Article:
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Early EPA Documents Confirm Use of Dietz Hollow for Huntington Alloys Waste Disposal
Preliminary, non-expert analysis indicate that pre-treatment to dissolve hazardous products occurred, although several significant spills and their clean-ups are described.
These documents do not mention radioactive metals; however, other seriously contaminated materials are described. At the time of their release preliminary remediation precautions are described.
Notes for specific pictorial documentation (Jan 20, 1992), state, as one example, "non ignitable liquids (cell #1) discharge from [rail] cars goes directly to city sewer system." #2 (cell) "with gate valve (not locking) is open to drain, but no waste in storage presently. #3 solid no system drain."
Speaking of a mini-rail, it brings drums unloaded by fork tank. "Many drums are product drums to the East of container storage area. These are returnables."
Solid waste elements such as barium chloride salt is a "characteristic hazardous waste." Hazardous waste generated by these furnaces was disposed in a landfill which closed in 1964. The method of disposal is "unknown."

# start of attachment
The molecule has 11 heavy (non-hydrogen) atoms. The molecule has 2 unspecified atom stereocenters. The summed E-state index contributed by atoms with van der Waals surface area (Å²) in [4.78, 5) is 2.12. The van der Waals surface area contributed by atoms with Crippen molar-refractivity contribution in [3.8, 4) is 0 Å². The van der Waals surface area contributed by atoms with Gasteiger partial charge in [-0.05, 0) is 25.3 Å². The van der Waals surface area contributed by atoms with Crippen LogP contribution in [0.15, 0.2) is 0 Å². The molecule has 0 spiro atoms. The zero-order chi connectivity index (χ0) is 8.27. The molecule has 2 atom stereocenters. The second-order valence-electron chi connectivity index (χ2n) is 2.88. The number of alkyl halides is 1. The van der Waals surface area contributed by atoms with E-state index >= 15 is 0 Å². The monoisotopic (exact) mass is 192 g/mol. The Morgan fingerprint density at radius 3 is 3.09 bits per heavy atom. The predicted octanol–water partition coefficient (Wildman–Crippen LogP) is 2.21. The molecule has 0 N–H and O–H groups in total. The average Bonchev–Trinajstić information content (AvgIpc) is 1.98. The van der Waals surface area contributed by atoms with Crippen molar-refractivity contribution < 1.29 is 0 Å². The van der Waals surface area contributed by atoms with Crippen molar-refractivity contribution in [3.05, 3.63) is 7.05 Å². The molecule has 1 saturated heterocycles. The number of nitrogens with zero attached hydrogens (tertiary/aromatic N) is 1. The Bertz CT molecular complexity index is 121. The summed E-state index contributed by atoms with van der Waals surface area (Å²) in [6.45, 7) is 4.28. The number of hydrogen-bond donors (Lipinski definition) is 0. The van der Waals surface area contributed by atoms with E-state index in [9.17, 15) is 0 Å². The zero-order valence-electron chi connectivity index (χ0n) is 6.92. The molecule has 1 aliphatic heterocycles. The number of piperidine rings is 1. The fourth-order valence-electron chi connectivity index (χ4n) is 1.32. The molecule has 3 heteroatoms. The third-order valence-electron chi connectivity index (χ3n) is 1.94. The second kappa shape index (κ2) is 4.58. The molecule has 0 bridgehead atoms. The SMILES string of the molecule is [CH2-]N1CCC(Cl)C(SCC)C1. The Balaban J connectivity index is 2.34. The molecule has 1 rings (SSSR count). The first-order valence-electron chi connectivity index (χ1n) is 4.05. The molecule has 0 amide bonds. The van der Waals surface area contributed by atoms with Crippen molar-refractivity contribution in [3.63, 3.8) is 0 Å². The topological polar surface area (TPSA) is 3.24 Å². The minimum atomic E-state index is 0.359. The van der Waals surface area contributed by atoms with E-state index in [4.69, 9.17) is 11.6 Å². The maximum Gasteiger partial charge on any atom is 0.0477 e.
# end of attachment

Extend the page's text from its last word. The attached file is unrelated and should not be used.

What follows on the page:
Based on a 1992 site visit, the inspector stated "this unit must be closed properly. The existing furnaces and all hazardous wastes must be removed and extinct of contamination release, if any, to greund and groundwater. This should be
determined by soil and groundwater sampling and analysis."
A west tailing pond located in the western corner of the facility held a permit from the Office of Water Resources, Industrial Waste Branch.
WASTE MANAGED: Sludge from Wastewater treatment plant is stored in this for dewatering prior to disposal in the Huntington Landfill. Based on EP toxicity sampling and analysis, this waste was characterized as Non-Hazardous.
HISTORY OF RELEASES: Unknown. However, sampling of stored sludge in March, 1992 revealed that the sludge pile was mostly hazardous waste.